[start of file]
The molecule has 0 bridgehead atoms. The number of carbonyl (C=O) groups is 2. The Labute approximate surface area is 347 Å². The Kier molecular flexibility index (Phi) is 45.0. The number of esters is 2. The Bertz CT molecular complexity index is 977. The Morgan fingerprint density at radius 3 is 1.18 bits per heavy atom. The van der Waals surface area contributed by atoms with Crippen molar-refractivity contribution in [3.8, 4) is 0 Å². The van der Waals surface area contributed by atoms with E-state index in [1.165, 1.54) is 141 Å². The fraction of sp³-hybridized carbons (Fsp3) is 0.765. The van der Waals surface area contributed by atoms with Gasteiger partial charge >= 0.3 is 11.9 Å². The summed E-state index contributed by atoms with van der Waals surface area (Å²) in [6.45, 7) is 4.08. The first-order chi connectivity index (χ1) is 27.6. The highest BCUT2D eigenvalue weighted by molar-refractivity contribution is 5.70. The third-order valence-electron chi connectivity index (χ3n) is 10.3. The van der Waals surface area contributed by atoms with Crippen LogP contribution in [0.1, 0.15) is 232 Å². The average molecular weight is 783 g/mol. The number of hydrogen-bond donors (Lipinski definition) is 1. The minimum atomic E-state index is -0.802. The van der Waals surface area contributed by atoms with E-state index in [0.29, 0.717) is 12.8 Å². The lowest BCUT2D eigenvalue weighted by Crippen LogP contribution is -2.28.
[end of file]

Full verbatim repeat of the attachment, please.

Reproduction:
The molecule has 0 bridgehead atoms. The number of carbonyl (C=O) groups is 2. The Labute approximate surface area is 347 Å². The Kier molecular flexibility index (Phi) is 45.0. The number of esters is 2. The Bertz CT molecular complexity index is 977. The Morgan fingerprint density at radius 3 is 1.18 bits per heavy atom. The van der Waals surface area contributed by atoms with Crippen molar-refractivity contribution in [3.8, 4) is 0 Å². The van der Waals surface area contributed by atoms with E-state index in [1.165, 1.54) is 141 Å². The fraction of sp³-hybridized carbons (Fsp3) is 0.765. The van der Waals surface area contributed by atoms with Gasteiger partial charge >= 0.3 is 11.9 Å². The summed E-state index contributed by atoms with van der Waals surface area (Å²) in [6.45, 7) is 4.08. The first-order chi connectivity index (χ1) is 27.6. The highest BCUT2D eigenvalue weighted by molar-refractivity contribution is 5.70. The third-order valence-electron chi connectivity index (χ3n) is 10.3. The van der Waals surface area contributed by atoms with Crippen LogP contribution in [0.1, 0.15) is 232 Å². The average molecular weight is 783 g/mol. The number of hydrogen-bond donors (Lipinski definition) is 1. The minimum atomic E-state index is -0.802. The van der Waals surface area contributed by atoms with E-state index in [0.29, 0.717) is 12.8 Å². The lowest BCUT2D eigenvalue weighted by Crippen LogP contribution is -2.28.